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  1. Ricochet Member

    Thank you, Mary Kissel, for bringing this to our attention. Considering the US has Naval operations at Souda Bay, Crete, I was wondering if the US would have to step into this Greek crisis, just merely to protect our interests.

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  2. user_379896 Coolidge

    Thanks Mary, I love Kaplans geopolitical analysis. His book The Revenge of Geography is a must read. And please post more often….

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  3. AIG Inactive

    So what’s the problem with the Chinese investing in ports in Greece?

    What’s the geostrategic interest in Greece? Why should we care if they have closer ties with Russia?

    There very well be a “strategic” reason. But it’s not obvious if there is, or what it is. Or why Chinese or Russians investing in Greece is a problem for our interests there. Greece (and Cyprus) have always been basket cases of loony commies (as has been Italy for that matter).

    Maybe if Russia lends them some money, they can start repaying their debts. Let a bankrupt Russia have a bankrupt Greece. Seems like a win for everyone else. 

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  4. Giaccomo Member

    Mr. Kaplan’s op-ed is thought-provoking.  I would like to offer a few observations, based on several years experience in Greece.

    As a backdrop, I note that Greece has always been a problematic member of NATO. While maintaining nominal defenses against Yugoslavia and the Warsaw Pact, its primary focus was always Turkey.  Its main effort was in ‘D’ Corps, along the border with Turkey in Thrace, and in the Aegean.  The units facing Yugoslavia and Bulgaria were skeleton crews.  And while these dispositions were a realistic choice in view of Greece’s assessment that Turkey was a greater threat than the Warsaw Pact, they nevertheless left Greece as the weakest link in the alliance.

    Elsewhere, in the fifties and sixties Greece exacerbated tensions between the Greek-Cypriot and Turkish-Cypriot communities.  These were a considerable distraction to NATO that did not disappear when Cyprus became independent in 196o.  Greece’s military coup in 1967 created a major embarrassment for NATO and very nearly tore NATO apart when, back to Cyprus again, the Greek Junta backed a military coup on that benighted island in order to bring about union with Greece in 1974.  The Turkish intervention in Cyprus created yet additional problems for  NATO (they still exist today).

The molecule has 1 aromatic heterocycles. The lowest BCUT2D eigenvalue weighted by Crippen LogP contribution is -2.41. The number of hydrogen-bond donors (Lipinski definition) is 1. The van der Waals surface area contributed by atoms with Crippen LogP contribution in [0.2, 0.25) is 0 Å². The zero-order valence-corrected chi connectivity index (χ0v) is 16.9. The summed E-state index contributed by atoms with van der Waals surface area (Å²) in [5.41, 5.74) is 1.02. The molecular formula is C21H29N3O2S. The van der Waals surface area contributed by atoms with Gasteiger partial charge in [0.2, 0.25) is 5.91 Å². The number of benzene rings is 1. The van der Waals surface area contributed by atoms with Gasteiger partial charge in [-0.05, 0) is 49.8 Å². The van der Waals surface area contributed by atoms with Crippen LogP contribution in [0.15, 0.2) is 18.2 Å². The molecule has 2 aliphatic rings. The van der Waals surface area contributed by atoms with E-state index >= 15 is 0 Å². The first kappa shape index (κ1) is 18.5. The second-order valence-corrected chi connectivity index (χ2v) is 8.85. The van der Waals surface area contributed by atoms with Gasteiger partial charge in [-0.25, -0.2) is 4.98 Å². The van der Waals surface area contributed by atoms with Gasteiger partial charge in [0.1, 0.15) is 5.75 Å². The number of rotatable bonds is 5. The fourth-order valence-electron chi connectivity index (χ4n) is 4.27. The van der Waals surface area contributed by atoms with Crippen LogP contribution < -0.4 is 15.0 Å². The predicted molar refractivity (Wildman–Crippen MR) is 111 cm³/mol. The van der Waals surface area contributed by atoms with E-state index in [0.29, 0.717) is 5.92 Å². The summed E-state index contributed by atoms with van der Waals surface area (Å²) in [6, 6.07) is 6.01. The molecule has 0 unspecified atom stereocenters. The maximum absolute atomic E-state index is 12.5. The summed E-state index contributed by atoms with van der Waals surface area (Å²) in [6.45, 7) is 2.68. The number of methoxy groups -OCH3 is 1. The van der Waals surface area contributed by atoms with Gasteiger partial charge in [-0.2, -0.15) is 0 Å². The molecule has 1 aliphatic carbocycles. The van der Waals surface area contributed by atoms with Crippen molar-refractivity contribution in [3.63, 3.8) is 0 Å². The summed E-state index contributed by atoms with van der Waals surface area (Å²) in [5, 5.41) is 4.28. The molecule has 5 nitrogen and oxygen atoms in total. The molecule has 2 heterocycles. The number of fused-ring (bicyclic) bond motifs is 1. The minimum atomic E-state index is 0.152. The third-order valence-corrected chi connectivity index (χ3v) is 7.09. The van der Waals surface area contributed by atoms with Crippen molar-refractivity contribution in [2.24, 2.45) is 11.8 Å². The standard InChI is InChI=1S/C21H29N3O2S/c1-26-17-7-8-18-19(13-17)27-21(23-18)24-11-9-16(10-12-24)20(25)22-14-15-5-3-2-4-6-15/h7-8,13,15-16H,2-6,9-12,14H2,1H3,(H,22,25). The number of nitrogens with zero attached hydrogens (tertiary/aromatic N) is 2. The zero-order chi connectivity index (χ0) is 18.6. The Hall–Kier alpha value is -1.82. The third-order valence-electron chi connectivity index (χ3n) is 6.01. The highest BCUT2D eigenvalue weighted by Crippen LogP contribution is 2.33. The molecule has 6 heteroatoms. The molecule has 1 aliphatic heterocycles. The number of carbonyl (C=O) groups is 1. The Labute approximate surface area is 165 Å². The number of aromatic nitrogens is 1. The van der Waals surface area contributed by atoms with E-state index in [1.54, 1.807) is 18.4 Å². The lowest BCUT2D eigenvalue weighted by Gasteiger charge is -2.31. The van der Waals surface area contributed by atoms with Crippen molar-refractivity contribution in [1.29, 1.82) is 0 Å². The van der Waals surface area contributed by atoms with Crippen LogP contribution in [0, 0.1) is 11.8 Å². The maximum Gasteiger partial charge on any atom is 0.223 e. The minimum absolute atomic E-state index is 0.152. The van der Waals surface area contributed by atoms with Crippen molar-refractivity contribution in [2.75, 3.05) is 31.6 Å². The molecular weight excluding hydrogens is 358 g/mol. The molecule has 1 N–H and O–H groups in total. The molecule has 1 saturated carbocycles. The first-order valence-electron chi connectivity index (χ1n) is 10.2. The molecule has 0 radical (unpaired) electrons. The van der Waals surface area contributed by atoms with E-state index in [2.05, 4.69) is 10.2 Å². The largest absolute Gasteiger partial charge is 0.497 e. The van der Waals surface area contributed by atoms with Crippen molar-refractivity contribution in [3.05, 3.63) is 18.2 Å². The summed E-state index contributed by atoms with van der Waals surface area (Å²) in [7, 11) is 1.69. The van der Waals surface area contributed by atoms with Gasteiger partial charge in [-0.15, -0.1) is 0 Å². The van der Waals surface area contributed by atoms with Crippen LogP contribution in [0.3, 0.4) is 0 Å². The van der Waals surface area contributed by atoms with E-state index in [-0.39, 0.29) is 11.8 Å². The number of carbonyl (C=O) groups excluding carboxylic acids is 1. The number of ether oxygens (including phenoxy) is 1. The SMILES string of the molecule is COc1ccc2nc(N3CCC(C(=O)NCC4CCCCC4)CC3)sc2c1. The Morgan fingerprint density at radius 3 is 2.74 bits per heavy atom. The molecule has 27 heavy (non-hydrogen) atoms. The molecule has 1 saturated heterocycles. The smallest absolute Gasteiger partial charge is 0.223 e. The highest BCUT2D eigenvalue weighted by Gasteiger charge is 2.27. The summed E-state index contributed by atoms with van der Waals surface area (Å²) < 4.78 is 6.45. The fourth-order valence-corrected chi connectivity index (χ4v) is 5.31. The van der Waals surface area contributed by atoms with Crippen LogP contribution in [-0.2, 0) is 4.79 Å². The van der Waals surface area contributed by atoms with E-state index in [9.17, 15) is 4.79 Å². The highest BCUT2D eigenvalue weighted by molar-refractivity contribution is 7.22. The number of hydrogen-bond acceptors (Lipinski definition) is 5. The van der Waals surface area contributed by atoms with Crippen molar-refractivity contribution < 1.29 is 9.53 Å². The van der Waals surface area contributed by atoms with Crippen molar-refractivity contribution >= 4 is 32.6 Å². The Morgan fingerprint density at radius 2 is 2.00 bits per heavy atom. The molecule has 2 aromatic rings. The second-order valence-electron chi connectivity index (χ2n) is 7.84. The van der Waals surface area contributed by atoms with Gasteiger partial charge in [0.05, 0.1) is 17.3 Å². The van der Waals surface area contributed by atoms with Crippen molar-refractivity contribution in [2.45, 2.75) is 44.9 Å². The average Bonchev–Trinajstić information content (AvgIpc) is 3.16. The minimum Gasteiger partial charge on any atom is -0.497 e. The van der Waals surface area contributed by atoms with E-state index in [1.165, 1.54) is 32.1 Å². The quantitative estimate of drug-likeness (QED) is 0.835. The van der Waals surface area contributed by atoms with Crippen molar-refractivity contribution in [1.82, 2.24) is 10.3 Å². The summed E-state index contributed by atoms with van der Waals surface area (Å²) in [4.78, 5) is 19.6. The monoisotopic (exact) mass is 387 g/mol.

Against this backdrop NATO’s defense planners concerned with the Eastern Mediterranean always had to factor in Greece’s unreliability and unpredictability.  After the late 1950’s NATO and the US never had easy access to their facilities in Greece.  Even intelligence gathering efforts directed against the WP were hampered, and this was under conservative governments.  The last fig-leaf of Greece’s value to NATO disappeared with Andreas Papandreou’s ‘New National Defence Dogma,’ which dictated a posture of absolute passivity against Bulgaria (Yugoslavia was no longer an issue by 1985), and preparation to take Turkey’s Aegean possessions in the event that war left Turkey badly weakened.

    ‘With Friends Like These’

    The point of all the above is that even according to nineteenth century geostrategic thinking and at the height of the Cold War Greece would have been a rubber crutch for NATO.  Now that is no longer even relevant and  geostrategic issues should not factor into how to handle Greece’s debt..

    None of the above should be misconstrued as an attack on the Greek people, whose culture, humor, thirst for life and general vitality I admire.  But hard military realities are another matter.

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  5. AIG Inactive

    Giaccomo: Now that is no longer even relevant and  geostrategic issues should not factor into how to handle Greece’s debt..

    That’s right. Your analysis is spot on.

    Strategic reasons at the time existed only because the WP was at its doorstep, and because the Soviets actually had a fleet at the time. None of that exists today, and if anything, Greece is more of a hassle to be offloaded to someone else.

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